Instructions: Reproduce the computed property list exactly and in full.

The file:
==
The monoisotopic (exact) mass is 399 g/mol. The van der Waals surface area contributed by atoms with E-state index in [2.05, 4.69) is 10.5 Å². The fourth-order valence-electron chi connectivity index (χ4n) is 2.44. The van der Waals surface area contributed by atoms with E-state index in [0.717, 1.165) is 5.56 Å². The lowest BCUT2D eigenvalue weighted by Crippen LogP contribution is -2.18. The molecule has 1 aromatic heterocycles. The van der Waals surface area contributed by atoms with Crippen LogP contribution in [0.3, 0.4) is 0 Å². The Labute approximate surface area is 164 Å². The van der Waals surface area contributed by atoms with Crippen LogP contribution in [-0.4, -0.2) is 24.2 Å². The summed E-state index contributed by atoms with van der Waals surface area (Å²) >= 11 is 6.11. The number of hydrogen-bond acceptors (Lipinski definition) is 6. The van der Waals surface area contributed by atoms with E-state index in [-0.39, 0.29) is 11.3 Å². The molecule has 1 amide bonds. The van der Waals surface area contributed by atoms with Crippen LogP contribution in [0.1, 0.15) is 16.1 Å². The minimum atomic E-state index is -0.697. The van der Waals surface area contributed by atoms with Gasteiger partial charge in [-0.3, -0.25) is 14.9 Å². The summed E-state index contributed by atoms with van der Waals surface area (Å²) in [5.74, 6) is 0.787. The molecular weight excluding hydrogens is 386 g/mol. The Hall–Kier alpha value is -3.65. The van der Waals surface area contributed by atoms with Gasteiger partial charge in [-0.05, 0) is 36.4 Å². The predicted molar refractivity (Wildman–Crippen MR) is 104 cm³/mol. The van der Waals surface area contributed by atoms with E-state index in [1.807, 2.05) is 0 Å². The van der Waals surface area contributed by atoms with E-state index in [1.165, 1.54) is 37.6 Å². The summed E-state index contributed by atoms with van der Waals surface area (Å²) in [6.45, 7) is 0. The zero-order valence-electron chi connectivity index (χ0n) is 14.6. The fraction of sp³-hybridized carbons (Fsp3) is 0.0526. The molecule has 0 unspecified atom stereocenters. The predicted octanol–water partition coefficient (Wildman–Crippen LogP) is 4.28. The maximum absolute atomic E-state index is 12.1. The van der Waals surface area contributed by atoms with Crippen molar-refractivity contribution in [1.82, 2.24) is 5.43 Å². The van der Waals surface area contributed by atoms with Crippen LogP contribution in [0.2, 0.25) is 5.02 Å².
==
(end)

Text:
The monoisotopic (exact) mass is 399 g/mol. The van der Waals surface area contributed by atoms with E-state index in [2.05, 4.69) is 10.5 Å². The fourth-order valence-electron chi connectivity index (χ4n) is 2.44. The van der Waals surface area contributed by atoms with E-state index in [0.717, 1.165) is 5.56 Å². The lowest BCUT2D eigenvalue weighted by Crippen LogP contribution is -2.18. The molecule has 1 aromatic heterocycles. The van der Waals surface area contributed by atoms with Crippen LogP contribution in [0.3, 0.4) is 0 Å². The Labute approximate surface area is 164 Å². The van der Waals surface area contributed by atoms with Crippen LogP contribution in [-0.4, -0.2) is 24.2 Å². The summed E-state index contributed by atoms with van der Waals surface area (Å²) >= 11 is 6.11. The number of hydrogen-bond acceptors (Lipinski definition) is 6. The van der Waals surface area contributed by atoms with E-state index in [-0.39, 0.29) is 11.3 Å². The molecule has 1 amide bonds. The van der Waals surface area contributed by atoms with Crippen LogP contribution in [0.1, 0.15) is 16.1 Å². The minimum atomic E-state index is -0.697. The van der Waals surface area contributed by atoms with Gasteiger partial charge in [-0.3, -0.25) is 14.9 Å². The summed E-state index contributed by atoms with van der Waals surface area (Å²) in [5.74, 6) is 0.787. The molecular weight excluding hydrogens is 386 g/mol. The Hall–Kier alpha value is -3.65. The van der Waals surface area contributed by atoms with Gasteiger partial charge in [-0.05, 0) is 36.4 Å². The predicted molar refractivity (Wildman–Crippen MR) is 104 cm³/mol. The van der Waals surface area contributed by atoms with E-state index in [1.807, 2.05) is 0 Å². The van der Waals surface area contributed by atoms with E-state index in [1.165, 1.54) is 37.6 Å². The summed E-state index contributed by atoms with van der Waals surface area (Å²) in [6.45, 7) is 0. The zero-order valence-electron chi connectivity index (χ0n) is 14.6. The fraction of sp³-hybridized carbons (Fsp3) is 0.0526. The molecule has 0 unspecified atom stereocenters. The predicted octanol–water partition coefficient (Wildman–Crippen LogP) is 4.28. The maximum absolute atomic E-state index is 12.1. The van der Waals surface area contributed by atoms with Crippen molar-refractivity contribution in [1.82, 2.24) is 5.43 Å². The van der Waals surface area contributed by atoms with Crippen LogP contribution in [0.2, 0.25) is 5.02 Å².